What Went Down At This Year’s Afropunk London 2017

0 Culture / Music

PMB had the opportunity to attend Afropunk’s second year in London and it’s safe to say that Afropunk is not your average festival. Sure it has the typical festival aspects such as food trucks, bars and face painting stalls but the crowd along with the carefree atmosphere was enough to put the artsy festival in its own lane.

At the centre of the dark indoor setting of Printworks London was the reason as to why festivals like Afropunk continue to stand out. Not just because of the diverse lineup, but the encouragement of black individuality with all its unique quirks. From bold traditional African prints to jazzy colours and liberating hairstyles, Afropunk created a safe space to not only be yourself but embrace it in an environment where music and creativity are the unifying factors.

With that being said, let’s get into the music!

While all of the many performances had people crying, listening, laughing, dancing and just simply loving life, here’s a breakdown of some of PMB’s favourites:

Nadia Rose

For someone who was very nervous to perform at her very first Afropunk show, Nadia Rose killed it. I’m embarrassed to even mention that I have only started listening to her music recently. I just never took the time to, but now I can admit that I have truly been missing out. Not only did she have the crowd hyped for the entire show but she definitely knew how to turn up on stage. Starting her set off with an impressive beat boxing showdown with her DJ, Bamz, I felt like I was watching a one woman Hip Hop cypher. Nadia proved to us what we already knew about her lyrical ability but it was her versatile flow that took the spotlight against the beat boxing melody. Switching it up and adapting it to each beat given, Nadia continued to show off her ability on each beat and each track. In the midst of all this, the rapper tricked the crowd into thinking her set was over after only 15 minutes of performing before returning and diving straight into Skwod. Nice one Nadia.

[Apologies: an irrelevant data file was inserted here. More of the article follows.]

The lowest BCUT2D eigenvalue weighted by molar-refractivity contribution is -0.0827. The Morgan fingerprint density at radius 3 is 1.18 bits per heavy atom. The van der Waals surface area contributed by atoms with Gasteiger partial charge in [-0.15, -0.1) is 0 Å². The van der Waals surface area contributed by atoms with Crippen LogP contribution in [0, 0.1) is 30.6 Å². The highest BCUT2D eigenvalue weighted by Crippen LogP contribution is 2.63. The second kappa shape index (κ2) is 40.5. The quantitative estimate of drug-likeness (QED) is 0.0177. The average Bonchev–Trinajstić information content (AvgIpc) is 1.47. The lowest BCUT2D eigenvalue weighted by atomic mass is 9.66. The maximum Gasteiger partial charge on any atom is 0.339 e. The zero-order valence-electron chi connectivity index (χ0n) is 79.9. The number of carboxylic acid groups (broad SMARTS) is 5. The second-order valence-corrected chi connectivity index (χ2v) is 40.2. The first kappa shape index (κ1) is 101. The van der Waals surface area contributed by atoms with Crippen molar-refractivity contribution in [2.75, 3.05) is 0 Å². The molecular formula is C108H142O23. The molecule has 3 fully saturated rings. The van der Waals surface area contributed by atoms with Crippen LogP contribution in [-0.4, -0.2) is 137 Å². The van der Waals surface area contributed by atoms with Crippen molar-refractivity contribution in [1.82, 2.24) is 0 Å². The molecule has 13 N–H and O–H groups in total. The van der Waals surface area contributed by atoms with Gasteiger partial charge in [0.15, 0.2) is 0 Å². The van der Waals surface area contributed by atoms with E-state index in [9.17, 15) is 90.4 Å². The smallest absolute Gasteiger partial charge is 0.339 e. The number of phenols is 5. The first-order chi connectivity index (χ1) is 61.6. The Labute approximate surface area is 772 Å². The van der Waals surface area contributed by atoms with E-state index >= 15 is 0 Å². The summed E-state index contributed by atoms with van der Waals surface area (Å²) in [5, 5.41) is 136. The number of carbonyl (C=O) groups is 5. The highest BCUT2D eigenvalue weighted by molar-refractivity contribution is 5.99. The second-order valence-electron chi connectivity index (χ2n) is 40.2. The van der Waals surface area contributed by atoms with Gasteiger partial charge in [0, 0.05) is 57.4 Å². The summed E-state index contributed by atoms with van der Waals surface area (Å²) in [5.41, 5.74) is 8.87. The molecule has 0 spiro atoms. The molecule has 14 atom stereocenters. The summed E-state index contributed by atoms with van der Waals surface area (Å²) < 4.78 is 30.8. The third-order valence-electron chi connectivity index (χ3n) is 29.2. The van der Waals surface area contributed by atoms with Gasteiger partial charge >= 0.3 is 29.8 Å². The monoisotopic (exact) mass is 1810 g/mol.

Appearing on stage wearing a T-Shirt with his album cover Integrity on it, JME shook the stage up. His consistent hype energy was mirrored into the crowd. Everyone was going crazy as each word, beat and change in flow were projected. Even though we were all packed tight like a bunch of sardines at this point, I still found myself reflecting on what he was saying. However, as soon as Man Don’t Care came on and the melody seeped through the speakers, the crowd went insane. Mosh pits were formed, bodies were squashed and everyone was pretty much spitting bars like they were the best grime artist in their area.

The Internet

I have to admit when I first started listening to The Internet, I never paid much attention to the rest of the band. I was always too distracted by Syd’s soft smooth vocals. At one point, I just wanted her to go solo. However, when I listened to their last album, Ego Death, that opinion got shut down quickly. Each member really brought something to the album, to the point where even if I wanted to, I couldn’t ignore their vocal and instrumental ability. Seeing this beauty of an artwork reflected live at Afropunk, completely intensified my feelings for the album. Of course, we all expected Syd to take centre stage, it’s a mandatory band thing, but during their performance, it didn’t feel like it. Yes, she did kick off the show with Special Affair, took us back with their classic hit Dontcha and had us all singing along to Girl but each band member played just as an important part as she did. Being in such a neo jazzy soul atmosphere where the instruments were just as alive as Syd’s vocals was pretty nice ending to the eventful night.


Mahalia’s intimate performance on the Red stage at Afropunk was made for pure listening pleasure. Accompanied by her trusty guitar, a piano and a dope bass player, Mahalia took the audience on a journey and it was a personal one for sure. Mahalia switched between singing and playing the piano, to stripping it all back and picking up her guitar for an acoustic performance, and it was all done seamlessly. Mahalia’s vocal tone is sweet and strong yet still so very innocent, but she still managed to commend the stage and captivate the audience. The highlight of her set would have to be the rendition of her new single Sober. The single has this Hip-Hop/soul vibe that perfectly suits Mahalia’s tone. She is certainly one to watch over the next year as Mahalia is on the rise and her talent is undeniable.


I have been a huge admirer of NAO since her feature on Mura Masa’s Firefly. NAO’s shimmering jazz inspired vocals are so unique, you’d be hard pressed to find anyone like her. Her debut album For All We Know was arguably one of the best albums to be released from a U.K artist in 2016. Sadly, I’ve never had the chance to hear her live, but thankfully Afropunk Festival gave me an experience I will never forget.

The beauty of theatrics and introductions has become a lost art amongst artists nowadays, however, NAO chose to make an entrance and produce an overall performance that would leave an imprint on your mind for the foreseeable. She was breathtaking, making the stage her own with every single song. It was electric, with her vocals making enough waves to reach the audience in the 1000 plus capacity hall. NAO’s vocal ability was amazing to behold, but her incredible band also stole the show, creating this soulful vibe that had you lost in the music. NAO quite frankly tore the stage up and I think it’s safe to say I’ll be the first to book tickets for NAO’s next live performance.


Words by Jennifer

Photography by @Daniel